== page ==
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Some Thoughts on the Asbury Revival

Perhaps you have heard or read by now reports about a revival taking place on the campus of Asbury University in Wilmore, Kentucky. A campus chapel service on Wednesday did not end at its appointed time but rather carried on for days on end. Students lingered and prayed and repented and worshipped. Students from surrounding universities and parents began arriving to experience what appears to have been a powerful move of the Spirit. Traffic jams accumulated in Wilmore as countless others came to Asbury to see what was happening.

I know that people of a more Calvinistic bent tend to be reflexively skeptical about such reports. After all, haven’t we moved beyond the shallow “revivalism” of the past and moved on to more stable forms of the faith?

I do hope that Christians have stable and established faith in Christ. But I do not feel cynical about these reports. On the contrary, I feel prayerful. Hopeful. In fact, I’ve gotten choked up more than once over the last couple days at the thought that a genuine outpouring of the Spirit could be happening among our Methodist brothers. So I’ve mainly been praying two things:

1. Oh, God. Let it be. Let your mercy pour down in genuine revival, and let these reports be true. And let it not end in Wilmore.

2. Pass me not, O gentle Savior. Hear my humble cry. While on others Thou art calling, Do not pass me by. Savior, Savior, Hear my humble cry. While on others Thou art calling, Do not pass me by.

Maybe you would be moved to pray this way as well.

It is of the nature of revival that we cannot know the true extent of it until days, months, and even years afterward. The distinguishing marks of revival may begin with an outpouring of the Spirit of grace, but that is only the commencement if the work is to prove real and authentic. My colleague Tim Beougher perhaps says it best, “How do you tell if it is really a work of God? It’s not how high you jump, it’s how straight you walk when you land.” Amen to that.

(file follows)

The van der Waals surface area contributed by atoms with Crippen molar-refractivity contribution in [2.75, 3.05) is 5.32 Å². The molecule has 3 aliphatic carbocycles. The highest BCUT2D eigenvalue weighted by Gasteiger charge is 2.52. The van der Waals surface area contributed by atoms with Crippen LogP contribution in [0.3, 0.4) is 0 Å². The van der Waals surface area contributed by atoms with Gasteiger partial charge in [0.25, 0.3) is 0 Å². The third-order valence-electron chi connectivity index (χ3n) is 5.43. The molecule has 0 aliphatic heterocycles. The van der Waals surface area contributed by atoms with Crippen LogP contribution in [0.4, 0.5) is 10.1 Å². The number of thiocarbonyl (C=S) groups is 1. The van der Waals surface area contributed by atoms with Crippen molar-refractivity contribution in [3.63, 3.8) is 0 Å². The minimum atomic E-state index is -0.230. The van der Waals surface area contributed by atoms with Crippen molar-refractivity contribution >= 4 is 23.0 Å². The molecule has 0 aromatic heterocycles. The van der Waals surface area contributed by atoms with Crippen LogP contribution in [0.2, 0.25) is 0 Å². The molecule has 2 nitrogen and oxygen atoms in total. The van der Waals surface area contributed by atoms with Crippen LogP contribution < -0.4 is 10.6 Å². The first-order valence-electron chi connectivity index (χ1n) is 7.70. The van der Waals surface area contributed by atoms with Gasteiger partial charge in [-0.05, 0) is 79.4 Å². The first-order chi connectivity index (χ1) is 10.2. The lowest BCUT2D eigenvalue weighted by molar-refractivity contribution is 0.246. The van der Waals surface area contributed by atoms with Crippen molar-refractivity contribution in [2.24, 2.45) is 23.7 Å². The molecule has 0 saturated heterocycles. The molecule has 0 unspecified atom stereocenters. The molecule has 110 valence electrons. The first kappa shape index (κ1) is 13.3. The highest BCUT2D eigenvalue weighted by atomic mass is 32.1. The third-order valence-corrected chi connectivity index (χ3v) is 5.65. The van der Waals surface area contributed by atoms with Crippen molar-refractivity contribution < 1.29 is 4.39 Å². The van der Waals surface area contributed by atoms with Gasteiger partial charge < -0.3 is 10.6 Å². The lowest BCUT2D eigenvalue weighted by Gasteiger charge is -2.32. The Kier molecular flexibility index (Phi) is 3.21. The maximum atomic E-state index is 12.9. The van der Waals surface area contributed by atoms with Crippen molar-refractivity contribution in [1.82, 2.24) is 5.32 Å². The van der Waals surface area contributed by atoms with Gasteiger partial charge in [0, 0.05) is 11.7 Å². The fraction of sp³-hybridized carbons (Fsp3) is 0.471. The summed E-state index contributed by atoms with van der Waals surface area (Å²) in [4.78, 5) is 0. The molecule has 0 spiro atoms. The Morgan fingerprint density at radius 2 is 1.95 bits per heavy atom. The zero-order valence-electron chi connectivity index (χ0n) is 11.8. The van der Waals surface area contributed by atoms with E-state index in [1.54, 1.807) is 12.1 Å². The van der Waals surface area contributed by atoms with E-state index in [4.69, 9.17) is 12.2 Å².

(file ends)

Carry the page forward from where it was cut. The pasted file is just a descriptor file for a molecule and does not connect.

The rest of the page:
After hearing reports of such movements in his own time, Jonathan Edwards wrote an essay on the distinguishing marks of a true work of the Spirit. His text is 1 John 4:1: “Beloved, do not believe every spirit, but test the spirits to see whether they are from God; because many false prophets have gone out into the world.” Based on this verse, Edwards offers nine “signs” that are no sure sign of revival followed by five signs that are true evidence of the Spirit’s work:

SECT. I. Signs by which NOT to Judge a Work of the Spirit
1. The work is unusual and extraordinary.
2. It produces bodily or emotional effects.
3. It occasions a great deal of noise about religion.
4. Great impressions are made on the imagination.
5. One means used is setting an example, or following another’s.
6. It is accompanied by great imprudences and irregularities in conduct.
7. It is intermixed with errors in judgment or delusions of Satan.
8. Some who are worked upon at first, later fall away.
9. It is promoted by ministers who insist on the terrors of God’s holy law.

SECT. II. Scripture Evidences of a Work of the Spirit
1. It raises the esteem of Jesus Christ in their eyes.
2. It operates against Satan’s interests by discouraging sin.
3. It causes men to have a greater regard for the Holy Scriptures.
4. It is a spirit of truth, which convicts them of the gospel truth.
5. It is a spirit of love toward God and men.

Edwards follows with a warning to those passing judgment from the sidelines. He writes,

“Let us all be hence warned, by no means to oppose, or do anything in the least to clog or hinder that work that has lately been carried on in the land, but on the contrary, to do our utmost to promote it. Now [that] Christ is come down from heaven into this land, in a remarkable and wonderful work of his Spirit, it becomes all his professed disciples to acknowledge him, and give him honor.”

Lord, may it be.

Day 3 – Friday

Day 4 – Saturday

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